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Investigating the environmental relevance of laboratory bioconcentration tests – ECO9


When addressing the safety of chemicals, exposure of organisms, including man, via the food-chain is a key part of the assessment. This assessment is a tiered process and starts with the measurement of a chemical's bioaccumulation potential using the fish bioconcentration factor (BCF) test (e.g. OECD 305) and an assessment of potential toxicity derived from a previously conducted test on a mammalian or avian species. Using the output from a BCF test, transfer up the food-chain is modelled and those modelled concentrations are compared to an extrapolated no effect concentration derived from the toxicity test. It has become a standard part of such assessments to assume that chemicals with BCFs of over 2000 are of particular concern and require special treatment. The standard tests conducted in the laboratory to address uptake by aquatic organisms are based on relatively simple protocols which are not designed to replicate environmental conditions. Amongst those factors that make extrapolation of laboratory derived data to field conditions difficult, are the presence of dissolved and particulate organic matter, temperature, animal growth and species differences. The object of this project is to investigate how the physical-chemical parameters in a laboratory test impact the test data and their extrapolation to field behaviour of chemicals. The project should also include relevant, well designed studies to test the predictions of field bioaccumulation and biomagnification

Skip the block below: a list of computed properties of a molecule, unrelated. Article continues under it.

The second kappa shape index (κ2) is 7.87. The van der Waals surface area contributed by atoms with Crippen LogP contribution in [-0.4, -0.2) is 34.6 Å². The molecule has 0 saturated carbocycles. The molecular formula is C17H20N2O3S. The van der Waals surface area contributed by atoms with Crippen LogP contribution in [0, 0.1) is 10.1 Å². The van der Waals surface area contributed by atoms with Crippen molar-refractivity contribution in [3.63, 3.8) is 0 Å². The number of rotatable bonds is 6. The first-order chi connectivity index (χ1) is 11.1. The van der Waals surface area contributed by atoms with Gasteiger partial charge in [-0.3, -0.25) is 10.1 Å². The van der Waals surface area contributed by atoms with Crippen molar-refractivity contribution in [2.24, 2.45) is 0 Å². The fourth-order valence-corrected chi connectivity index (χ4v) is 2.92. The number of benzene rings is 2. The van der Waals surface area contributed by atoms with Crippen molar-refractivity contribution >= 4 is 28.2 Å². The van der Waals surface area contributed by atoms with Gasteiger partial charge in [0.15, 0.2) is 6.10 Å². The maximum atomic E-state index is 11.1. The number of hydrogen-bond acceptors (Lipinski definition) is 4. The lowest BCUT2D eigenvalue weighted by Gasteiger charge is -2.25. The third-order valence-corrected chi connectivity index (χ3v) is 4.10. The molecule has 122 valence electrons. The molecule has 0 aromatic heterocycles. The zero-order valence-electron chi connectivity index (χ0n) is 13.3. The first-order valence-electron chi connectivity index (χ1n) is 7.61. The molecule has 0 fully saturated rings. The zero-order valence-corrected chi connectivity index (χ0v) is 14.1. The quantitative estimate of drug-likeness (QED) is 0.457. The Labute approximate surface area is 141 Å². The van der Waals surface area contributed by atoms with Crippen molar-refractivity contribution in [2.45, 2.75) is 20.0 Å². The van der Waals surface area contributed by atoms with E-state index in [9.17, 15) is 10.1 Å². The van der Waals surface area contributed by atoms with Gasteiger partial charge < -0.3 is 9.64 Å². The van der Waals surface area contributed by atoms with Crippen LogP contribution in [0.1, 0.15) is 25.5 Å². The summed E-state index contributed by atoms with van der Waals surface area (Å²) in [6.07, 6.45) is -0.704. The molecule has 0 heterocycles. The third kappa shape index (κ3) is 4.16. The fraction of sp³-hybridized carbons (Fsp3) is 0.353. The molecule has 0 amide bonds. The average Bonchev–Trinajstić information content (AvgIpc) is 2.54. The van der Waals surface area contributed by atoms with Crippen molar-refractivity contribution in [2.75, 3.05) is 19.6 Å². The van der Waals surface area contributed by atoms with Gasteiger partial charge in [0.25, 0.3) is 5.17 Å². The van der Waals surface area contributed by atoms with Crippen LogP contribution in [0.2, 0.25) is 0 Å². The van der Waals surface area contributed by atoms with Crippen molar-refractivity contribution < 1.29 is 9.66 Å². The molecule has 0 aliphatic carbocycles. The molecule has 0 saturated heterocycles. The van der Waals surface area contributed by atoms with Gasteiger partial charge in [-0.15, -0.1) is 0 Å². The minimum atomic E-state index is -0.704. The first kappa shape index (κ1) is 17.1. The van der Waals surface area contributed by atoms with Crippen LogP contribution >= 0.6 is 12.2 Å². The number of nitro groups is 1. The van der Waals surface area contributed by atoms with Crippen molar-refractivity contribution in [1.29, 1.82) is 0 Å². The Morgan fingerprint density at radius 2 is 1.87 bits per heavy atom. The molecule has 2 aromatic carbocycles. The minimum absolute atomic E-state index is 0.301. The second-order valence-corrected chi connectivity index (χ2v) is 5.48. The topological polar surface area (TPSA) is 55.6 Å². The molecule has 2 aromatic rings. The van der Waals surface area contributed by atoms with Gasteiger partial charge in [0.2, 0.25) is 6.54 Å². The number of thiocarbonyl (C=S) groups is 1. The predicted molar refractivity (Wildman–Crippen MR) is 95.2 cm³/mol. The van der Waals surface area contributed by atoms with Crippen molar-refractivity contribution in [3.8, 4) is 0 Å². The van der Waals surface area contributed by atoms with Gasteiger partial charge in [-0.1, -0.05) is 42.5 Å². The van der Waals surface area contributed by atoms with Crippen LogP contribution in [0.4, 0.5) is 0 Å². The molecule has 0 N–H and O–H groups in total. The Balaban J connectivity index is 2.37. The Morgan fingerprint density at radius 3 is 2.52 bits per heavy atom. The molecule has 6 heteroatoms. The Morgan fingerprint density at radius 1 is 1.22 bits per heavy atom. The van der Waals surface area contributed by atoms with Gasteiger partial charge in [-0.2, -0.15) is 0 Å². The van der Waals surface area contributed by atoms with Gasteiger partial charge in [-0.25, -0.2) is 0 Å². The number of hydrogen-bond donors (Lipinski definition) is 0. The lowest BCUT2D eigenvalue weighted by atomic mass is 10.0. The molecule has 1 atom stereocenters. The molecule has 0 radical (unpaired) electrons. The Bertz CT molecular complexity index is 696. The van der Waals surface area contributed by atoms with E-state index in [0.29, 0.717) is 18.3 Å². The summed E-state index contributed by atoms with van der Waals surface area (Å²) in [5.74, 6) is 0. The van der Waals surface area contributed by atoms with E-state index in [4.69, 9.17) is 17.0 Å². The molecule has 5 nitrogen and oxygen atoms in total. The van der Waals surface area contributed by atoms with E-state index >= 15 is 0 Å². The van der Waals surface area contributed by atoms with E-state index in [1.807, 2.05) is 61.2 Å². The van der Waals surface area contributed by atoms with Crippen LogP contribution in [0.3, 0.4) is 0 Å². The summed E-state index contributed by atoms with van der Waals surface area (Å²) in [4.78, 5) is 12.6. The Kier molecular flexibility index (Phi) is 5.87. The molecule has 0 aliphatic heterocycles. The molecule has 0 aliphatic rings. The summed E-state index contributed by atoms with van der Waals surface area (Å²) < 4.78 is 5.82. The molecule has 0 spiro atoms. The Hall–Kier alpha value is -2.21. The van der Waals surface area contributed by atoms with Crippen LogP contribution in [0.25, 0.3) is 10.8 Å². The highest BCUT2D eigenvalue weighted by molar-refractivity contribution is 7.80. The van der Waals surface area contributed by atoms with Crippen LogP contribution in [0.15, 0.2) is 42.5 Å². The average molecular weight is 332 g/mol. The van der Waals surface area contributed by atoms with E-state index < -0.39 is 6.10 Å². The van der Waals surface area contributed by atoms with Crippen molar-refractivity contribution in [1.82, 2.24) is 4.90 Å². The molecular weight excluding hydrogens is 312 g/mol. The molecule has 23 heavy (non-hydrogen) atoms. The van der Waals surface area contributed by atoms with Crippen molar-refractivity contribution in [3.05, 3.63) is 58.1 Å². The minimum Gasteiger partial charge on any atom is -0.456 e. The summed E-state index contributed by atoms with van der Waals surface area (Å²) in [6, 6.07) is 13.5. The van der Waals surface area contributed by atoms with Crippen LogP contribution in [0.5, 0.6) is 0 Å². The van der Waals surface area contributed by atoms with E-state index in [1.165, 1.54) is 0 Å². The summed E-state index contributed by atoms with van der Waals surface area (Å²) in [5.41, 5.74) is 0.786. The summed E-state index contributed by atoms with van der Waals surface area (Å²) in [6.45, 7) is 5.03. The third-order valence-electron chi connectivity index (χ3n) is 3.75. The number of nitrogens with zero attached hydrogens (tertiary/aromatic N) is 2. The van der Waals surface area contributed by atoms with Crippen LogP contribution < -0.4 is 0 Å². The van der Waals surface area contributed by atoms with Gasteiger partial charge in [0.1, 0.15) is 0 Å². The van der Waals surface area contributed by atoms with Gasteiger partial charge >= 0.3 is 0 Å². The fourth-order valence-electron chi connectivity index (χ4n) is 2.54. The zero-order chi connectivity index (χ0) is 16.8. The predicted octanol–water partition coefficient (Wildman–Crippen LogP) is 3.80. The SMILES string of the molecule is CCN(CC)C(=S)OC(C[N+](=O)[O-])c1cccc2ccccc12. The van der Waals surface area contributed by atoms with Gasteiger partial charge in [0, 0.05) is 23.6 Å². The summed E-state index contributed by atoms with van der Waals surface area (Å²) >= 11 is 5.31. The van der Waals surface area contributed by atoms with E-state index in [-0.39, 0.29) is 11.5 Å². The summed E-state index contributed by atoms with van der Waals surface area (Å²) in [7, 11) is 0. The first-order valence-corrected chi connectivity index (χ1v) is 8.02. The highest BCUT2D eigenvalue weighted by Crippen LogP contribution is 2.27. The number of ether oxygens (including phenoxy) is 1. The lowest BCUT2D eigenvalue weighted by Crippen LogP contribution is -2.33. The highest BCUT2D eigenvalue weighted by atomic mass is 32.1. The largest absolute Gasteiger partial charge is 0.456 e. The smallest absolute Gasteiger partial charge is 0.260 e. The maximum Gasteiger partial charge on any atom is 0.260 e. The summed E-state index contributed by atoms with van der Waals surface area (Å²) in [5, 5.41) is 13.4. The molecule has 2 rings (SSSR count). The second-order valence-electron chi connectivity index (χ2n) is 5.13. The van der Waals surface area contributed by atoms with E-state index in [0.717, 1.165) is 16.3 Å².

• Based on existing literature reviews identify the key properties and parameters impacting BCF measurements and field BAF assessments. Review the literature for substances produced in high tonnages to identify those that have laboratory data indicating a BCF > 2000 (the focus on such substances is because these often have a high exposure potential to the environment).
  • Design relevant laboratory and ”field” studies that test predictions, based on laboratory studies, of how chemicals will behave and test the current working hypothesis that substances with BCFs > 5000 exhibit food web magnification while BCFs < 5000 exhibit equilibrium partitioning or trophic dilution. Chemicals tested should include highly hydrophobic chemicals and metabolisable chemicals. It is not expected that new regulatory tests (OECD 305) will be conducted.
  • Use these test designs as input to a 2008 SETAC Workshop addressing the evaluation of laboratory and field data and refine the proposed studies.
  • Conduct the studies and report the data comparing field bioaccumulation potential to lab bioaccumulation potential to assess validity of lab-field extrapolation. Address issues including how many chemicals should be assessed and the type of groups of such chemicals.

It is expected that the findings will developed into a peer reviewed publication, following presentation at a suitable scientific conference. Short interim reports on progress are required at 3 to 6-monthly intervals.

Timing: Start end of 2007, duration approximately 36 months

Cost: Budget in the order of €350,000


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